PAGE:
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Welcome to the official blog of the International Society of Automation (ISA).

This blog covers numerous topics on industrial automation such as operations & management, continuous & batch processing, connectivity, manufacturing & machine control, and Industry 4.0.

The material and information contained on this website is for general information purposes only. ISA blog posts may be authored by ISA staff and guest authors from the automation community. Views and opinions expressed by a guest author are solely their own, and do not necessarily represent those of ISA. Posts made by guest authors have been subject to peer review.

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How Physical Security Systems Will Change Post-Pandemic

The COVID-19 pandemic impacted every aspect of our lives. Many didn’t go into their business offices but instead worked remotely. Some weren’t even able to work at all. Now that we are beginning to see a return to normalcy, be it mask-free shopping or going back to work in the office, business owners and decision-makers must consider what changes need to be made to keep work environments safe, while also being more prepared in the event of another pandemic like COVID-19. 

The Importance of Employee Safety 

As businesses are expecting their staff to return to the office, they are considering a variety of new protocols. One of which is employee safety. What controls need to be in place to prevent the contraction of illness? If these controls are not implemented, can the business reopen? What would the operational impact be if an outbreak were to occur because of poor health regulations?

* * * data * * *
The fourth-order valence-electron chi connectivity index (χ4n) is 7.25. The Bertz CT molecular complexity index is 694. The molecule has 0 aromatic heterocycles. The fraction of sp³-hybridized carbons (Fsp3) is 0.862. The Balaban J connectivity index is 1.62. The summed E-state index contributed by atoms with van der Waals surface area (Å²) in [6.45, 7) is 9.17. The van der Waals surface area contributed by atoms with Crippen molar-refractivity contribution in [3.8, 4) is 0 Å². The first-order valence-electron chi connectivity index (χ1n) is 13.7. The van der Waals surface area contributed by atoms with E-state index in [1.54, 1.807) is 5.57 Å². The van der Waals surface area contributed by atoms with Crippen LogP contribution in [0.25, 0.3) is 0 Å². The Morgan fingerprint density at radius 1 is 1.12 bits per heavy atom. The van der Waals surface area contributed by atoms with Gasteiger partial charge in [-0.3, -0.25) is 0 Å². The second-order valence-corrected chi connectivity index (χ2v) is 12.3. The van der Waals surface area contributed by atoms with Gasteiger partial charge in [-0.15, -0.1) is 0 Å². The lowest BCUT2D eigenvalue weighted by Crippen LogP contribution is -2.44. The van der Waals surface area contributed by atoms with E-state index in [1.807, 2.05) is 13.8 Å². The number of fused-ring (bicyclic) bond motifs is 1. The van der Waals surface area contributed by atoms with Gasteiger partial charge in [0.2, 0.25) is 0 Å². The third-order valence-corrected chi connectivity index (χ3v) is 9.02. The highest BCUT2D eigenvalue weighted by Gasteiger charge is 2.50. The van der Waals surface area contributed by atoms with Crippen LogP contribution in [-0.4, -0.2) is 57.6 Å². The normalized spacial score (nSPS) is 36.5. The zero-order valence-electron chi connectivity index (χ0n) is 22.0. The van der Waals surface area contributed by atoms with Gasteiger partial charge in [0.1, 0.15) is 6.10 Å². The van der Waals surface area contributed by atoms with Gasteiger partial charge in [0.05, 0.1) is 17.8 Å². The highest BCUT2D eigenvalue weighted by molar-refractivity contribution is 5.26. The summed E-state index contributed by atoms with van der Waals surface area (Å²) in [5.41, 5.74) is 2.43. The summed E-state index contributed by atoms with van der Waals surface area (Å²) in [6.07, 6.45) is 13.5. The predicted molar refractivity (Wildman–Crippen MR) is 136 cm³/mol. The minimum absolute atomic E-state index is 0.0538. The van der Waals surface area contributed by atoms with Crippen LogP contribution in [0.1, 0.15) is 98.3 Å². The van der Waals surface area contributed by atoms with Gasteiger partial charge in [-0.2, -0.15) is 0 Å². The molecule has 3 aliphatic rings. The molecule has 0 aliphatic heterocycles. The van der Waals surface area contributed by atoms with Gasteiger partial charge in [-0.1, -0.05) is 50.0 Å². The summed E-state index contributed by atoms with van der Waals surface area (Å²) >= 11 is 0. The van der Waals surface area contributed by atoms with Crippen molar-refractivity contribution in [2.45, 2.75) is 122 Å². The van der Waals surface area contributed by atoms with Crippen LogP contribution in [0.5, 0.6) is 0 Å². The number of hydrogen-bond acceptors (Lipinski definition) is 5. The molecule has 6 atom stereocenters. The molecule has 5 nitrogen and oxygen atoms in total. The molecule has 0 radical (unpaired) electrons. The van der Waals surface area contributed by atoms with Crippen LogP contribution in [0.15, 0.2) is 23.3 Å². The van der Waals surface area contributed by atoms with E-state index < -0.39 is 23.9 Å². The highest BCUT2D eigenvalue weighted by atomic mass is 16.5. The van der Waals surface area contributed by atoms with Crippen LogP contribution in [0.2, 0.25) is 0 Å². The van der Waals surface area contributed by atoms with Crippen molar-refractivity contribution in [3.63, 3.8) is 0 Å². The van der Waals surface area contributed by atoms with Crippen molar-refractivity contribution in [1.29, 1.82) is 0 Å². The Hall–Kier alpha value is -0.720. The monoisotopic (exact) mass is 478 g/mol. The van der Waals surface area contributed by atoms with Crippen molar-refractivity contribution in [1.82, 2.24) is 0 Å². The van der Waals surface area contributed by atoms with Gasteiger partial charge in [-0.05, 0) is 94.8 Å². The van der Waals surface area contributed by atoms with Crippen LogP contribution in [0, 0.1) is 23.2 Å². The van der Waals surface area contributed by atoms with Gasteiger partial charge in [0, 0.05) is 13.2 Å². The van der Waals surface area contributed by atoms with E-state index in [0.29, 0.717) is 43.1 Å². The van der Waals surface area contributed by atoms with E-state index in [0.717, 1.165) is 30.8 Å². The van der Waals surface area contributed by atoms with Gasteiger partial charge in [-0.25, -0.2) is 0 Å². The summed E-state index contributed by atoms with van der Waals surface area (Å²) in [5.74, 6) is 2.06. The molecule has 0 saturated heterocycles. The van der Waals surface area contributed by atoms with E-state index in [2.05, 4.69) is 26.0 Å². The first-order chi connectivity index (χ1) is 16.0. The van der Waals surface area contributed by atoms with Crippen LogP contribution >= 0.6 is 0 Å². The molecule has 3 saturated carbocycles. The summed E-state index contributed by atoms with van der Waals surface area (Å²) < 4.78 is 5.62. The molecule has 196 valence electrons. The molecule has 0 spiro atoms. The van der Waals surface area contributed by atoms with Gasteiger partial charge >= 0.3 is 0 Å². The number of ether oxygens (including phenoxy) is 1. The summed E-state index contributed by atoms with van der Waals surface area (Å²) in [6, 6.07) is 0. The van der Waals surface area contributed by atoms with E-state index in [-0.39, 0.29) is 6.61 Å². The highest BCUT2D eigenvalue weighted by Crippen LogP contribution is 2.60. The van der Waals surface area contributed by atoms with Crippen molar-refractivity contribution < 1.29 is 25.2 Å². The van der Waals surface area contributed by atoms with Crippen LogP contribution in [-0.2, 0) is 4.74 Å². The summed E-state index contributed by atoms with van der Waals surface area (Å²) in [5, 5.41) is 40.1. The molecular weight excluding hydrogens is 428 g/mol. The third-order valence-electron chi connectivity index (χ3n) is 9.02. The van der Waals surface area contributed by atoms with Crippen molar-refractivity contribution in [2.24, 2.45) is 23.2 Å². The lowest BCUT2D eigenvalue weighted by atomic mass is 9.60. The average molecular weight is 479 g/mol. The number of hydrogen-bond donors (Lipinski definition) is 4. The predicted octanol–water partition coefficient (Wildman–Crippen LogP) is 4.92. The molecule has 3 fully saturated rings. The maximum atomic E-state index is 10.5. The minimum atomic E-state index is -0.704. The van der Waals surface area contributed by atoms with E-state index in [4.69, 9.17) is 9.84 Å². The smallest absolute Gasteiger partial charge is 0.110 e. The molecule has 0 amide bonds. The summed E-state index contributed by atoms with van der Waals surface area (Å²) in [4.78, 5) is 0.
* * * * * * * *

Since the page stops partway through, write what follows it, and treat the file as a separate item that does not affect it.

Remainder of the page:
Fortunately, many businesses are being proactive. They suffered a disruption in business operation because of the pandemic and want to do everything within their power to avoid a similar situation from happening again. 

AS July 1But how does employee safety correlate with physical security systems? There is quite an overlap, as employees often have touchpoints within the physical security controls of business operations. This may be scanning their fingerprint for access, using a keypad to input a passcode, or scanning an ID badge. All of which require physical contact that each employee would have to utilize. These types of security measures have a high probability to spread germs. 

The Future of Physical Security Systems 

Using Biometric Authentication 

Physical access controls have been in place since the beginning of business operations. From the traditional methods like lock and key to proximity cards, businesses have revolutionized their authentication practices. Many are now using employee biometrics to verify one’s identity. Before COVID-19, this method was starting to gain a bit of traction in certain sectors. However, now that everyone is hyper aware of spreading germs, many organizations from various industries are choosing alternative biometric authentication technologies.

AS July 3 Facial authentication offers a hands-free approach to physical security. By utilizing this method, individuals do not have to use the same retina or iris scanner that another person has recently used, nor would they have to share the same fingerprint scanner with other employees.